It’s true that Democrats had controlled the White House for 20 years when 1952 rolled around, but the past eight years seem like at least 20 years to Bush’s critics.
The greatest difference between 1952 and 2008 is likely to be the nominees. In ’52, the non-incumbent party, the Republicans, nominated a popular war hero who was above partisan politics — a far cry from any of the top three Democrats competing for their party’s nomination this time. Democrats, in turn, nominated a liberal reformer who couldn’t compete with Ike’s reputation or experience.
Those cases demonstrate that a popular outgoing president can’t automatically pass the White House on to his party’s next nominee. But there are too few cases to draw any conclusions about an unpopular president. In 1952, Truman clearly was a problem for Stevenson. But the two parties’ particular nominees in that race contributed to the Democrats’ problem.
This cycle, many Republicans are making the argument that in the 2008 election, George W. Bush will be irrelevant. Voters will have “turned the page” on him and will be looking toward the future rather than the past, they insist.
Some Republican strategists assert confidently that voters will be evaluating the party’s presidential nominee, not Bush, and that the party’s image will be repaired once Bush is perceived as part of the past, not the future.
Democrats counter that while Bush will not be on the ballot, his war will still be going on and Republicans will not be able to run from his record or from their support for him during his presidency. They insist that the election will allow voters to choose between change and continuity, and that the Republicans will represent continuity and Democrats will represent change.
Who is more likely to be correct?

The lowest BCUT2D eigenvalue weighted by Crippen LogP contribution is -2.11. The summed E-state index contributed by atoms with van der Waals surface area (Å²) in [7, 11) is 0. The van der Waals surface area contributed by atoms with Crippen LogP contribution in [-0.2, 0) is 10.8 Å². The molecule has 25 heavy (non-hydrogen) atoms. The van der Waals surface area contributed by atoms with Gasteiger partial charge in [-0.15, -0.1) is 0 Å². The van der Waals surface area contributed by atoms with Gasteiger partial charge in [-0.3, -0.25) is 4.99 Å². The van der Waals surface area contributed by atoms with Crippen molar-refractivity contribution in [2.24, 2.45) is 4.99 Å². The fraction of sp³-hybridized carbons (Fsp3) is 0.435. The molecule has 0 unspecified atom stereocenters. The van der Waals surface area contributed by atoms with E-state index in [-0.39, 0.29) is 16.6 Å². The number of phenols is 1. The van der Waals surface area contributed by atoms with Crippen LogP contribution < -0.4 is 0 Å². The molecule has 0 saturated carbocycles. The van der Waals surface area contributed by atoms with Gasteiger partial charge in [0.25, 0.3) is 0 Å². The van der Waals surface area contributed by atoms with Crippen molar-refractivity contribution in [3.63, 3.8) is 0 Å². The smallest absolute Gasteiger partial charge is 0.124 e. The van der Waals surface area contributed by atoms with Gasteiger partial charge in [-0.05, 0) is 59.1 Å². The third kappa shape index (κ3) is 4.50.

In midterms, many Americans vote retrospectively. That is, they base their decisions on past performance. In presidential elections, they tend to look forward, to evaluate the nominees on the basis of how they will perform in office.
But is it reasonable to believe that voters completely disregard past performance — a party’s past performance — when an unpopular president leaves office? Probably not.
After all, Democrats have plenty of tape of Bush making promises that were not kept and asserting truths that turned out not to be true. And they’ll be running against a party that has been defined for the past few years by its leader, the president of the United States. That means the Republican nominee for president will inevitably be the candidate of continuity rather than dramatic change, no matter how passionately he delivers a message of change.
It’s also true, however, that once the GOP has a presidential nominee, he will start to redefine the public’s image of the Republican Party. George W. Bush will seem less relevant, less important. But he will never disappear. That doesn’t doom the Republican nominee, but it puts him in a hole even before the race has begun.
Stuart Rothenberg is editor of the Rothenberg Political Report.